ate effects are anything but pleasing to the beholder. The feathers soon begin to fall, giving the bird very much the appearance of molting; in a short time, however, new feathers make their appearance, and it is then, as they attain full growth, that they exhibit the curious tints observed.
Professor C. W. Claypole, of Antioch College, Ohio, has recently been examining the Schliemann collection of antiquities in the South Kensington Museum in London, and he concludes that the names attached to some of the objects in the collection betray a rather unwarrantable use of the imagination. Among others, the little hourglass-shaped pebbles labeled "Minerva Ornaments," and hitherto regarded as idols, are in his opinion nothing more than "Trojan net-sinkers," being almost identical in form and appearance with the "net-sinkers" frequently found on the shores of our lakes and rivers.
Dr. James Prescott Joule has received the Albert Medal from the Society of Arts, for having, as the award reads, established, after most laborious research, the true relation between heat, electricity, and mechanical work.
Dr. Paul Broca, the distinguished French anthropologist, was taken ill at the session of the French Senate of July 8th, and died the following night. He was fifty-six years old, and had lately been elected a life-member of the Senate.
Holland has lost its leading chemist by the death of Professor G. J. Mulder, of Utrecht, which took place in May last. Professor Mulder was born in 1802, and, previous to taking the chair of Chemistry at Utrecht in 1841, served as Professor of Botany and Chemistry at the Rotterdam Medical School. He made a variety of researches and discoveries in the chemistry of vegetable physiology, and in animal chemistry proved the presence of carbonic acid as a normal constituent of the blood. He was the author of numerous works, and the editor from 1842 to the time of his death of the only chemical journal of Holland.
M. Camille Flammarion has been awarded the Monthyon prize of the Paris Academy of Sciences for his new work on "Popular Astronomy" ("Astronomic Populaire").
Letters recently received in England from Mr. Whymper state that he has found very extensive glaciers on the mountains Cayambe, Sarauscu, and Cotocachi, and had previously discovered other glaciers on Chimborazo, Sincholagua, Antisana, Cotopaxi, Iliniza, Carihuairazo, and Quilindaiia. Many of these glaciers are as large as the largest Alpine ones, and the upper four thousand feet of Cayambe, Antisana, and Chimborazo are almost completely enveloped by them. Mr. Whymper is contributing largely to our knowledge of these mountains, for the last edition of the "Encyclopædia Britannica" mentions the glacier of the mountain Altar as the only real glacier known to exist in the Ecuadorian Andes.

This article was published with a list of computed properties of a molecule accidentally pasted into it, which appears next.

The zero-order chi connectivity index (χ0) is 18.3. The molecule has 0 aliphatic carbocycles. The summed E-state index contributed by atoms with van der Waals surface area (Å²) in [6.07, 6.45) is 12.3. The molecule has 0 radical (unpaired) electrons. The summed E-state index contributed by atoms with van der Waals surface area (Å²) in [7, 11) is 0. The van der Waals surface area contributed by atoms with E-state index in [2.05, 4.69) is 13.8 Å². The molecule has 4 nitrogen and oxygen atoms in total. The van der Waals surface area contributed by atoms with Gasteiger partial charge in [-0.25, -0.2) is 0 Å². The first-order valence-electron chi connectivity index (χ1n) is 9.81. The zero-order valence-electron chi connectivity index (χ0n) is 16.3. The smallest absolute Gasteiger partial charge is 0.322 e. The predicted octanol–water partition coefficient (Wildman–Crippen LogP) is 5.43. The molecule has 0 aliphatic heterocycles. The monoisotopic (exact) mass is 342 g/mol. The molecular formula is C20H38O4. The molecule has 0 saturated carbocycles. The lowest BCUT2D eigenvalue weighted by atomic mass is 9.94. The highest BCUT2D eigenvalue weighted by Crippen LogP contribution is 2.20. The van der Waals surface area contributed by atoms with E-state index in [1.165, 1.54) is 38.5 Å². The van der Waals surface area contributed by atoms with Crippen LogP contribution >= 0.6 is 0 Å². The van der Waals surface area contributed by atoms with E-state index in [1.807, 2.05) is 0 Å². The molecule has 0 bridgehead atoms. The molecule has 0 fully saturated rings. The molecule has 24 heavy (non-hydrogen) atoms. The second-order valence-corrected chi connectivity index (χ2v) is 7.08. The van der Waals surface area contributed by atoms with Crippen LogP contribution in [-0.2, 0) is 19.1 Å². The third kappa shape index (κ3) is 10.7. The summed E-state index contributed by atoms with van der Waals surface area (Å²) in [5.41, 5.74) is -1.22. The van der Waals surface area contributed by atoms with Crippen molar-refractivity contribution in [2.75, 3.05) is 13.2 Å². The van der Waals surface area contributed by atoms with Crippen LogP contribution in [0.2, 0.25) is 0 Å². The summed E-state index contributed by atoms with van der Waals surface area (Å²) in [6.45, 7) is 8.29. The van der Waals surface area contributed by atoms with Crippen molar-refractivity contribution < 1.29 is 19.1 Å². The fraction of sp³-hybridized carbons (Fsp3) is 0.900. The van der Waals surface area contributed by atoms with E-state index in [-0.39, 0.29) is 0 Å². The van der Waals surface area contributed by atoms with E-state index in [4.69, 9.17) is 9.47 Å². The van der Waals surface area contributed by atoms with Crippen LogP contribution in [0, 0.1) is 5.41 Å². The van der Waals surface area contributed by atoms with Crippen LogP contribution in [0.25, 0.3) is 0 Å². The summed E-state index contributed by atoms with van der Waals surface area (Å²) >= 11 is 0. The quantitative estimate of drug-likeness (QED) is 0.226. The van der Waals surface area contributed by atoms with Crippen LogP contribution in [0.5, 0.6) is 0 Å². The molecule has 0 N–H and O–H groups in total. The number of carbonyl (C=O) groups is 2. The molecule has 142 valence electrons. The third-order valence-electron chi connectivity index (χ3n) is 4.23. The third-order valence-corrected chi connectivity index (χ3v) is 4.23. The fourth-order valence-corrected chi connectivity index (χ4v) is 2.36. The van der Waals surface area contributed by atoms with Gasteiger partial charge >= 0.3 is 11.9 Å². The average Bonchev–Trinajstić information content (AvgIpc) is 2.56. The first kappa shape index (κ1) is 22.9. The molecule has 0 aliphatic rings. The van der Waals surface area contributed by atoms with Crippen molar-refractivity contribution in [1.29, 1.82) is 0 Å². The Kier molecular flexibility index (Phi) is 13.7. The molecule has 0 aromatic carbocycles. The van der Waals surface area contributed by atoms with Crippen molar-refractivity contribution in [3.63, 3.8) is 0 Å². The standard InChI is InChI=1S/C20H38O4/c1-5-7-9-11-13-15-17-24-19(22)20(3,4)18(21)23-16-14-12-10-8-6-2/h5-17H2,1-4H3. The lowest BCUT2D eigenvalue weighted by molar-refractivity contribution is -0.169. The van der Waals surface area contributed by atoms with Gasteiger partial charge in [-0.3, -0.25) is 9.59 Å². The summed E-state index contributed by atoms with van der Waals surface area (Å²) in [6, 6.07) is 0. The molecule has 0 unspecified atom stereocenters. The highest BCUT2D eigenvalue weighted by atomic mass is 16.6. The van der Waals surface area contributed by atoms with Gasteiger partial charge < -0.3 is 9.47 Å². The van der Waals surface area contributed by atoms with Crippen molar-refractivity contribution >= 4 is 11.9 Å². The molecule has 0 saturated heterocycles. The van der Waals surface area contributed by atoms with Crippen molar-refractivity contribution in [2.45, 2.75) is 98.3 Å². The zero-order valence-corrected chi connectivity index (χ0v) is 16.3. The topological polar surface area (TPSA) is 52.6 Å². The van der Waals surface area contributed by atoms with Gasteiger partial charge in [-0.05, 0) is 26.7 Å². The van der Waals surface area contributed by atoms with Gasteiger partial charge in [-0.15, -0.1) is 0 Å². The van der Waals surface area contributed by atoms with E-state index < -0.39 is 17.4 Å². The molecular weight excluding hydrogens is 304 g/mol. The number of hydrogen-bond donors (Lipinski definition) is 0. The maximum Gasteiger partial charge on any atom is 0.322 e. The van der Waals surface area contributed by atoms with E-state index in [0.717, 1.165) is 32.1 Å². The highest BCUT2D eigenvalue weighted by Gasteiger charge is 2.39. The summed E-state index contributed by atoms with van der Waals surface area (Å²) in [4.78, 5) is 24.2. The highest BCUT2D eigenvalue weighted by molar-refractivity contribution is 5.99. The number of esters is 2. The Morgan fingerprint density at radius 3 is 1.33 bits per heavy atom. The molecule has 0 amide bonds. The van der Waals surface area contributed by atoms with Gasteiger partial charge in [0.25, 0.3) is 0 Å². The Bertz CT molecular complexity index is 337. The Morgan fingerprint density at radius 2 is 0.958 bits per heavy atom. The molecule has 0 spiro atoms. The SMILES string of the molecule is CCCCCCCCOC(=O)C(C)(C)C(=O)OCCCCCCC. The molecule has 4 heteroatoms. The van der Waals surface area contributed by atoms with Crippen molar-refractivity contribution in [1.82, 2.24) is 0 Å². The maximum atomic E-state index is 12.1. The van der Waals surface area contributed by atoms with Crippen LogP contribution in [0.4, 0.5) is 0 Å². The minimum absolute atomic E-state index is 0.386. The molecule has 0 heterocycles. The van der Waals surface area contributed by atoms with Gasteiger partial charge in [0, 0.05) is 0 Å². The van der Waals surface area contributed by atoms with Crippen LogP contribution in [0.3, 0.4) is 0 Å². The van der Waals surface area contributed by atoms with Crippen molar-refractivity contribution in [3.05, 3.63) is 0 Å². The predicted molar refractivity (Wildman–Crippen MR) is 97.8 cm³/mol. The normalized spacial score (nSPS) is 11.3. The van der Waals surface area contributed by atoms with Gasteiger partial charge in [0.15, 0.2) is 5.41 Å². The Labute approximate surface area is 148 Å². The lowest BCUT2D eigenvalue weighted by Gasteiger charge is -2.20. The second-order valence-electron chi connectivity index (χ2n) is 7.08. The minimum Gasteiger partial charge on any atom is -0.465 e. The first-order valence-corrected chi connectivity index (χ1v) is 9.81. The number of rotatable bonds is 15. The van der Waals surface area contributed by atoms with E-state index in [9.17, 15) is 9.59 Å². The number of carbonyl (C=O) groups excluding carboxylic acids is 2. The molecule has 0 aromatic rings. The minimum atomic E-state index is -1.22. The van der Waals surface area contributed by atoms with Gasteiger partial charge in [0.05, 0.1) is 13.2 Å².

The entire absence of scurvy during the voyage of the Vega is attributed by Professor Nordenskjöld to the free use of a little berry that springs out of the ice and snow during the summer. It bears profusely, and has a taste like the raspberry, but more acid. The fruit is dried and mixed with the milk of the reindeer, and can be carried in a frozen state for thousands of miles. It appears also that the party were never wholly without daylight, having two hours of it during the shortest day, although the sun was not above the horizon.
The Custos of the Berlin Agricultural Museum, Dr. L. Wittmacht, has lately been engaged in the examination of some partly carbonized seeds which were found by Virchow and Schliemann in their excavations. Among them were a vetch (Ervum Ervilia, L.), field-beans, and peas. The discovery of the peas is the more interesting because, according to several authors, peas were unknown to the ancient Greeks. A remarkable seed was a hard wheat, extremely small grained, very sharp, closely pressed, extraordinarily flat on the furrowed side. The grains are wholly different from those of every wheat hitherto known, and are especially distinct from the thick-bellied grains of the Egyptian mummy-pits and of the lake-villages.
A practical test of the efficiency of the electric light in naval operations was made recently on board two vessels of the British navy at Gibraltar. During the practice, which was continued for nearly an hour, every hole and cranny on the western face of the rock was searched out and illuminated with the clearest distinctness, and every boat and vessel in the bay underwent a similar minute examination. Only a limited surface could, however, be illuminated at a time, so that the process of search was somewhat slow.
M. Boiteau has reported to the French Academy of Sciences that the application of sulphide of carbon as a cure for the phylloxera has proved thoroughly successful. Diseased vines, which were treated with this substance two or three years ago, look even better now than they did before they were attacked; and it seems established that the sulphide has no damaging effect on the productiveness of the soil. The only drawback to the use of the substance is its scarcity and consequent high price.